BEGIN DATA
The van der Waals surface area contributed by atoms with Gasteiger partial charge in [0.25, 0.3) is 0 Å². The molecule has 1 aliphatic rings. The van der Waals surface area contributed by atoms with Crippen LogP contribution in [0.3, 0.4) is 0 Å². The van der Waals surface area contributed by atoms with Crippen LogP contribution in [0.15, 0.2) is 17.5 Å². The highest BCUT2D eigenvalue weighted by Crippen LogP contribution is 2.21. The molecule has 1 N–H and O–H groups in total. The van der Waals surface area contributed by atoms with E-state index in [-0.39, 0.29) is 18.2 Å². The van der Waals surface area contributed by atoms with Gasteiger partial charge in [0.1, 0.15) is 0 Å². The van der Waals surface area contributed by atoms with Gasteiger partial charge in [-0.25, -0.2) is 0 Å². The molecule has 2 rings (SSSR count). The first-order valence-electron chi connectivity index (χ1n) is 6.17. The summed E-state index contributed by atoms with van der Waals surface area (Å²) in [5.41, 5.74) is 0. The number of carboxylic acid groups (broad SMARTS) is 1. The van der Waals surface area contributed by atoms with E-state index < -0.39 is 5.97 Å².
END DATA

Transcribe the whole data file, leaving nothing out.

The van der Waals surface area contributed by atoms with Gasteiger partial charge in [0.25, 0.3) is 0 Å². The molecule has 1 aliphatic rings. The van der Waals surface area contributed by atoms with Crippen LogP contribution in [0.3, 0.4) is 0 Å². The van der Waals surface area contributed by atoms with Crippen LogP contribution in [0.15, 0.2) is 17.5 Å². The highest BCUT2D eigenvalue weighted by Crippen LogP contribution is 2.21. The molecule has 1 N–H and O–H groups in total. The van der Waals surface area contributed by atoms with E-state index in [-0.39, 0.29) is 18.2 Å². The van der Waals surface area contributed by atoms with Gasteiger partial charge in [0.1, 0.15) is 0 Å². The van der Waals surface area contributed by atoms with Gasteiger partial charge in [-0.25, -0.2) is 0 Å². The molecule has 2 rings (SSSR count). The first-order valence-electron chi connectivity index (χ1n) is 6.17. The summed E-state index contributed by atoms with van der Waals surface area (Å²) in [5.41, 5.74) is 0. The number of carboxylic acid groups (broad SMARTS) is 1. The van der Waals surface area contributed by atoms with E-state index < -0.39 is 5.97 Å².